Trenching




Trenching of a fault scarp is probably the most common and high potential technique for investigating an active fault with surface rupture. Two conditions have to be satisfied: 1) the location of the fault scarp at the site should be known with uncertainty of no more than a few meters, and 2) the geomorphic setting of the site should favor sedimentation to make more likely the preservation by burial of the geologic records of past earthquakes.


Figure 10. Excavation of a large fault trench, Point Conception, California.

Figure 10. Excavation of a large fault trench, Point Conception, California. ( modified from Keller, 1996).


Ways followed in TRENCHING

1 – Identification of active fault or active fault segment
2 – Site – selection of trenching
3 – Making connection with local authorities
4 – Getting safe precautions
            *Shoring of trench walls
            *Construction of fence surrounding trench site
5 – Preparedness of trench walls for mapping
6 – Gridding of trench walls
7 – Marking sites of datable material
8 – Marking sites of features be mapped with coloured nails
9 – Measuring displacement along trench wall
10 – Mapping trench walls
11 – Precisely marking end points of faults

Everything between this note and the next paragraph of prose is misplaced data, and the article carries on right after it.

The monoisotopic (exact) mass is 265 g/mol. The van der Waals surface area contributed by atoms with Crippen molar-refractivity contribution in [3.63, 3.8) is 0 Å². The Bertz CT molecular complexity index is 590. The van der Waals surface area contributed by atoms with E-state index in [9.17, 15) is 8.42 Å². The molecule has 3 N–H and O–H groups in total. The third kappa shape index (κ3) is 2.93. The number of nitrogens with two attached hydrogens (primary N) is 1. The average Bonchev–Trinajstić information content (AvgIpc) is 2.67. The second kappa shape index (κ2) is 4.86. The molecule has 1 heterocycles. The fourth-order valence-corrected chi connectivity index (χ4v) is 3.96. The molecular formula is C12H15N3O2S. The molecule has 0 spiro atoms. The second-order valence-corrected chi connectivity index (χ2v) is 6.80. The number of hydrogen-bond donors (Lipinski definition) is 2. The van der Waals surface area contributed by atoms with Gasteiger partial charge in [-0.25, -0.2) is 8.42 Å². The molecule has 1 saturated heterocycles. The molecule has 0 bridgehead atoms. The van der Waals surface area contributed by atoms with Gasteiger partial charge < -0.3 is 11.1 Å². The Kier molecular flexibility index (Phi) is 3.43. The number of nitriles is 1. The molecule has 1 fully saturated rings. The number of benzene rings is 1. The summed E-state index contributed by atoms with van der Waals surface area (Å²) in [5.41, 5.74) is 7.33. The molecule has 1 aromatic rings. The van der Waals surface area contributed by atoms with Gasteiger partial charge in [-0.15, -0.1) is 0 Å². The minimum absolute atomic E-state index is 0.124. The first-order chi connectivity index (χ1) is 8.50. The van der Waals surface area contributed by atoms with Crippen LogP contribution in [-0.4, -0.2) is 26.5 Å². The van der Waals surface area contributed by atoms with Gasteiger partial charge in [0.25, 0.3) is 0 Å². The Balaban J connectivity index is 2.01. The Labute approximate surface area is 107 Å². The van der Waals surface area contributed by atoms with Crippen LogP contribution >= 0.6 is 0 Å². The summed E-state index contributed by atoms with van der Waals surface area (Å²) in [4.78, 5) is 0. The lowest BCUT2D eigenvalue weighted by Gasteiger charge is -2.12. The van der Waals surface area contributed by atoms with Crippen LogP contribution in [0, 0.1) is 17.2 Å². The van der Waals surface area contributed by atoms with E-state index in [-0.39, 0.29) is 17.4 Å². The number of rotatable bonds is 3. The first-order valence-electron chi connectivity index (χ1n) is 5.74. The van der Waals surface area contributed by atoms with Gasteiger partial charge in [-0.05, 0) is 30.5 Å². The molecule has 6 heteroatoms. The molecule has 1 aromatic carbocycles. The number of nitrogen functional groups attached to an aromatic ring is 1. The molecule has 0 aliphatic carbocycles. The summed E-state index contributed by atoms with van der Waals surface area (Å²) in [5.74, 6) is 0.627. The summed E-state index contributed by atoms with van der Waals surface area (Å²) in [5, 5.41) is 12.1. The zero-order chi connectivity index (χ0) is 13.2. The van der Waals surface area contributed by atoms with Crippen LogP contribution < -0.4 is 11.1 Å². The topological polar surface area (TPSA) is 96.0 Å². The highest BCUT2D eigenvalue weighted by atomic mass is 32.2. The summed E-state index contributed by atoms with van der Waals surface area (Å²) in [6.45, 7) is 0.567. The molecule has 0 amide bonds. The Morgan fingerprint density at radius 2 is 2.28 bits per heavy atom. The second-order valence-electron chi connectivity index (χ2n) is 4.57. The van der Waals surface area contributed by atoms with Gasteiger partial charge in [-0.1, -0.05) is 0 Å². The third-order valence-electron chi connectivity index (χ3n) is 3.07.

12 – Sampling and packaging of datable material
13 – Backfilling of trench
14 – Sending samples to a reliable laboratory for C14- dating




Figure 11. Trench site on the Rodgers Creek strike slip fault  (North San Francisco bay) 
(from Pantosti et al, 1993)

The fault runs across this little alluvial basin (the main fault trace is indicated by arrows) and forms a little pressure ridge clearly cut by the two trenches on the left. In order to evaluate both the horizontal and vertical components of displacement on strike-slip or oblique-slip faults, it is often useful to excavate two or more trenches.


Two sets of trenches have been opened, parallel and perpendicular to the fault, to investigate the slip along the fault by reconstructing piercing lines and recognize the occurrence of repeated faulting events as recorded in the fault zone (Figure 12)



Figure 12. Evaluation of the horizontal component of displacement by detecting buried 
channel deposit, i.e., piercing point.


Important features are highlighted by painted nails or little colored flags. A further step for the preparation of a trench for its study is the setting of a horizontal and vertical grid formed by 1 m wide squares outlined by string or twine; these serve as a reference for logging trench walls and for correlating features to other trenches at the same site (Figure 13).




Figure 13. Detail of a trench wall with flagging and reference net.
In this trench across the Irpinia fault (Southern Italy) the fault zone
appears as a warping of sediments and ground surface
(from Pantosti et al, 1993)


Event horizon is known as the stratigraphic layer that was the ground surface at the time of the earthquake (Figure 14)




Figure 14. Log of a trench opened across the 1980, Irpinia (Italy) earthquake surface rupture (from Pantosti et al, 1993).



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